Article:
I would appreciate the views of others editors on these edits to Berlin. User: Hobbitschuster reverted my edits without comment, marking the massive rollback of my copyediting as a "minor edit". S/he provided no comment, and did not respond to my invitation to discuss previous edits that s/he reverted on the talk page. Hobbitschuster's appalling behaviour aside, I'd like to know what other contributors think of these edits. My aim was to make the article more readable by breaking up long, rambling sentences, and to fix punctuation and capitalisation errors. Do other contributors agree or disagree with these edits? Hobbitschuster has not explained why s/he objects to this. Ground Zero (talk) 12:17, 25 July 2018 (UTC)Reply[reply]

Long sentences vs. multiple smaller ones is just a linguistic preference in my opinion, but your copy editing indeed fixed numerous errors that should not have been reverted. Regardless, undoing such a massive amount of work should not be without good argumentation. If User: Hobbitschuster continues to refuse justification of his/her rollback, the corrected article should be reinstated. ArticCynda (talk) 12:45, 25 July 2018 (UTC)Reply[reply]
S/he has provided a comment on the talk page, so we can begin to work together to improve the article further. The sentences I edited did run on, often without even a comma to indicate where one thought ended and another began, and sometimes with additional thoughts in parentheses. While we assume readers have a certain reading ability, I expect that many of our readers are reading in their second or third language, so complex sentence structures do not put the travellers first. Ground Zero (talk) 13:55, 25 July 2018 (UTC)Reply[reply]
Well nobody has said that the sentences were so horribly horrible on the DotM discussion or during the recent discussions on what to do with Berlin/East Central (hey, ArticCynda, do you want to include a huge fat warning box about Neukölln or Marzahn? In the case of Neukölln, w:Heinz Buschkowsky, former district mayor would likely agree with you that it is a horrible no-good place where zombies will rip you to pieces). Perhaps that was because neither of you to my recollection participated in said debates? At any rate, I'll go enjoy the nice weather now, maybe later I'll have something more to say. Have a nice day. Hobbitschuster (talk) 14:03, 25 July 2018 (UTC)Reply[reply]
@Hobbitschuster: nobody said the text was horrible, but that doesn't mean it can't be further improved. As for the strange reference to Neukölln, I don't know the area well enough to voice any opinion on it, so it might be worthwhile considering following the former mayor's point of view — who likely is well informed about the problems in certain neighborhoods. ArticCynda (talk) 14:14, 25 July 2018 (UTC)Reply[reply]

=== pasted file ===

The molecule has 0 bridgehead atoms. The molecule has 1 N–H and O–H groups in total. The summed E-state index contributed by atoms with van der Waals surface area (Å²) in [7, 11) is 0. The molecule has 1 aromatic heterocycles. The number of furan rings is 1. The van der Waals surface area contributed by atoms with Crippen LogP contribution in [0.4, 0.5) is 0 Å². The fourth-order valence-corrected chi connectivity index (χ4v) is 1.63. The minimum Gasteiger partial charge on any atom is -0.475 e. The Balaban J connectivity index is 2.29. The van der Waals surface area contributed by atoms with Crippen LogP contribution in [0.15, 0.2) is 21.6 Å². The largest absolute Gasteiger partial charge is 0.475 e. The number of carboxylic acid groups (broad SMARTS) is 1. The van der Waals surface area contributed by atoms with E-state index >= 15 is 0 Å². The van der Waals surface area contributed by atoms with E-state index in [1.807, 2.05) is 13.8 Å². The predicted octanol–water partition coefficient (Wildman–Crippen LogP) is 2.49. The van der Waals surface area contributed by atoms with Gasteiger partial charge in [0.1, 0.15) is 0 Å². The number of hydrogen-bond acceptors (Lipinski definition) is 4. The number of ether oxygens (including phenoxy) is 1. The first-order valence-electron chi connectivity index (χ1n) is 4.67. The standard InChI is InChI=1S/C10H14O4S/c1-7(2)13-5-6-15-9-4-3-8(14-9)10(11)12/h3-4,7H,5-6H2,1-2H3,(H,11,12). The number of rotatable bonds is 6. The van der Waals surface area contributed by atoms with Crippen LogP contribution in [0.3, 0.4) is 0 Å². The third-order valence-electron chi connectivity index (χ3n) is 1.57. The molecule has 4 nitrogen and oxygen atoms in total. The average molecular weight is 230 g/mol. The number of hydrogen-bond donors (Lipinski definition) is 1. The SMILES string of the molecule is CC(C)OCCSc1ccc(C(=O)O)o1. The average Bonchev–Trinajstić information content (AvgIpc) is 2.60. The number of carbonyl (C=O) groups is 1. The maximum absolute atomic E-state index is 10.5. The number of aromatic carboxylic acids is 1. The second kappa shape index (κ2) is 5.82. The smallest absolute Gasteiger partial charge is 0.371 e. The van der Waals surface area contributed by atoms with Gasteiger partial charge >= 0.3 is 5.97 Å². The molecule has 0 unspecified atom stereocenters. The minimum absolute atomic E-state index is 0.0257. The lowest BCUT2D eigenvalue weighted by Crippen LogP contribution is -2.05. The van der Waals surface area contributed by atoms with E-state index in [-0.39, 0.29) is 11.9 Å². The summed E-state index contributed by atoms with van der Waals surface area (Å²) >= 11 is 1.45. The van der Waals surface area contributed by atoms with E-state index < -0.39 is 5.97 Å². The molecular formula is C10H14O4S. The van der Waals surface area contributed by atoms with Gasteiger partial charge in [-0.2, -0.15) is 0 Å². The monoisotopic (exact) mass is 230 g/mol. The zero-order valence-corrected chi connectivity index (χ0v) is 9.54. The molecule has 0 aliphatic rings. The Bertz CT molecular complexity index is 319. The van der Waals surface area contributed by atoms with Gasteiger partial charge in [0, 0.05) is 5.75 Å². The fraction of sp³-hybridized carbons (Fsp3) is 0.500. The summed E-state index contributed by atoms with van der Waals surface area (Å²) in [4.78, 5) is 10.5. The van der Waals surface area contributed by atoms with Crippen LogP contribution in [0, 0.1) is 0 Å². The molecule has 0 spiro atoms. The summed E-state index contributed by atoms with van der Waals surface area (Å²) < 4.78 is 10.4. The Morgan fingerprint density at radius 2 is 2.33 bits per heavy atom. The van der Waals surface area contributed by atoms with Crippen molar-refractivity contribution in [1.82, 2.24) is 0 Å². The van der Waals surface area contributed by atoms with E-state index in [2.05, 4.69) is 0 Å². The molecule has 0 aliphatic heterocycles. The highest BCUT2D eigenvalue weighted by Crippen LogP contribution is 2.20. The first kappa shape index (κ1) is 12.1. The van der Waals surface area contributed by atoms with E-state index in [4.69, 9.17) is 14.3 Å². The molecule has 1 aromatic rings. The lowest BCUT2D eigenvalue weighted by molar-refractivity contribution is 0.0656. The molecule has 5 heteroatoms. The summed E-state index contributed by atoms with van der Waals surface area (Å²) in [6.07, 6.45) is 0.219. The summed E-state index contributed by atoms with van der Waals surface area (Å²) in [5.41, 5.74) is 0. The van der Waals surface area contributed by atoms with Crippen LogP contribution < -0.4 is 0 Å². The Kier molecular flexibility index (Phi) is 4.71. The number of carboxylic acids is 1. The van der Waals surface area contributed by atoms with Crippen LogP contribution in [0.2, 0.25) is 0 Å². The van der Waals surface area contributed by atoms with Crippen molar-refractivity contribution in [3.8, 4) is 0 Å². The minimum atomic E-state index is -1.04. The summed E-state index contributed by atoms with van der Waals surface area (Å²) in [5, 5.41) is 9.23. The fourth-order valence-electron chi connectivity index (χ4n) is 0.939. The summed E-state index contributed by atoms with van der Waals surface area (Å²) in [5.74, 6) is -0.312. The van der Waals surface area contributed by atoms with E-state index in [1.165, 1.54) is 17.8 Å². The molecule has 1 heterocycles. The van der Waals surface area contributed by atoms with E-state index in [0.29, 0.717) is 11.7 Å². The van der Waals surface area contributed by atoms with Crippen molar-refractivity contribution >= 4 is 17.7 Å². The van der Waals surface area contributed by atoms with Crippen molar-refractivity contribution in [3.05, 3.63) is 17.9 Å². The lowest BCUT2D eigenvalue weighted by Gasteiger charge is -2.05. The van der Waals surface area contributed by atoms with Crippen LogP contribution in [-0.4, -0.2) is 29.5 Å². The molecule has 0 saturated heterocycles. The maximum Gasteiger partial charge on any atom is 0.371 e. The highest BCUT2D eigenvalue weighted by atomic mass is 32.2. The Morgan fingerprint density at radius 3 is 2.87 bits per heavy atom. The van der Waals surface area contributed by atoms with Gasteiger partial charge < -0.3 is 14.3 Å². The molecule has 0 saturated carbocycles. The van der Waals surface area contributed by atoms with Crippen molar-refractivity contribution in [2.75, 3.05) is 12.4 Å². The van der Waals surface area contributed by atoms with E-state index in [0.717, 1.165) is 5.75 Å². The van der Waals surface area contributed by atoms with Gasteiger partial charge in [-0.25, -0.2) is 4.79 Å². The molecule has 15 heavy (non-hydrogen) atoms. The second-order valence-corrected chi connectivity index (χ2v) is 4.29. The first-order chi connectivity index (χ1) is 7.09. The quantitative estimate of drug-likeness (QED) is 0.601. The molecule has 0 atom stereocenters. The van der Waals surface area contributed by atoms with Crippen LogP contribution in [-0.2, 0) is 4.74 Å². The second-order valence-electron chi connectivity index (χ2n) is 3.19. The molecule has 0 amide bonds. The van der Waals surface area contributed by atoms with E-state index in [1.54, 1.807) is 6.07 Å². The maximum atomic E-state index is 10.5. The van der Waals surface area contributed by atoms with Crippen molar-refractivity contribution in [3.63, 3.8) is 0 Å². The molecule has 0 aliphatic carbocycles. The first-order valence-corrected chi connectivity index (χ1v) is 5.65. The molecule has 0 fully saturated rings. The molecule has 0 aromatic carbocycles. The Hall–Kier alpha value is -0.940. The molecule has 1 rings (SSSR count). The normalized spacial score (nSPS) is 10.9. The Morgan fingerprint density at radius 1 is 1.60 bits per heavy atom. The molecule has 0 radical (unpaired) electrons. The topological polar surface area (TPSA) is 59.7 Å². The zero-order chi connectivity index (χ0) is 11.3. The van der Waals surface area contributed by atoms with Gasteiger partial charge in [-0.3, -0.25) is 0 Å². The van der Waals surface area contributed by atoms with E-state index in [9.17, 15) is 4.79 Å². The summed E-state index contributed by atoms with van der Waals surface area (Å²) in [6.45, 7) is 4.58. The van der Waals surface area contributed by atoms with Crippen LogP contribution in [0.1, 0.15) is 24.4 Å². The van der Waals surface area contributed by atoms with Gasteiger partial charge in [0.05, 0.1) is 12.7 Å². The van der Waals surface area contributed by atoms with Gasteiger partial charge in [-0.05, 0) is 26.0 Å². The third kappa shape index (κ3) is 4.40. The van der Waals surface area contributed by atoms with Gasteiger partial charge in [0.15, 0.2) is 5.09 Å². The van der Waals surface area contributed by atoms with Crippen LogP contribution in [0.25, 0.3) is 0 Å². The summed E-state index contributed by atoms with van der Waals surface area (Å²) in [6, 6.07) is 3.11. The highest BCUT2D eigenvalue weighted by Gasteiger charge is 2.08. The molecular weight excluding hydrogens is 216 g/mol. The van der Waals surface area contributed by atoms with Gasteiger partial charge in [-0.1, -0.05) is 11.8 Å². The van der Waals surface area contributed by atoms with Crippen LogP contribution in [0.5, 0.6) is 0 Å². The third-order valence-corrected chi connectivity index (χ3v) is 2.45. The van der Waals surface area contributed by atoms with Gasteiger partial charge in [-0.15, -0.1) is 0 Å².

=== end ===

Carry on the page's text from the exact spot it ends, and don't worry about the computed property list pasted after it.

Is our aim to write in a way that is not so horribly horrible? Or is it to write in a way that is conversational and informal? I'm sticking with the latter. Enjoy the nice weather, HS. This discussion will wait. Ground Zero (talk) 15:40, 25 July 2018 (UTC)Reply[reply]

I don't know the details of the edits so don't intend to wade in, but I would like to say two things. Firstly, try to remember we're all on the same team, trying to do our very best for Wikivoyage and our readers. Let's all respect each other and keep the tone civil.

Secondly, and in Hobbit's defence, all rollbacks are automatically marked as minor edits across all WMF wikis. This is not something which can be changed, and not something to take offence over.

Best wishes to all of you, ThunderingTyphoons! (talk) 16:53, 25 July 2018 (UTC)Reply[reply]

One could still exercise caution and not use the rollback function when an edit needs some explanation (just as a general remark, I haven't studied the article history). I also have understood Germans in general use longer sentences than the rest of us, so what looks reasonably sentence structure by German eyes may not be by (e.g.) US standards. Which just means assuming good faith is important also in this case. --LPfi (talk) 18:44, 25 July 2018 (UTC)Reply[reply]
When using the undo/rollback function, one can still add a comment in the "Summary" box, and in my opinion this should generally be done (definitely in the above mentioned edit). This helps both the affected user and everyone else to understand why the revert was done. Then the edit can either be discussed based on provided reasons, or one can learn from an editing error. Generally, I'm also for simplifying text for easier understanding. Such edits of course should preserve the general meaning. On a more technical note: The edit in question covers a large part of the page, and splitting it into several smaller edits (for example by smallest section or paragraph level) will avoid technical edit conflicts and will make reverting possible at a more fine-grained level. Finally, I strongly agree with User:ThunderingTyphoons!'s comment, that "... we're all on the same team ..." Xsobev (talk) 08:42, 26 July 2018 (UTC)Reply[reply]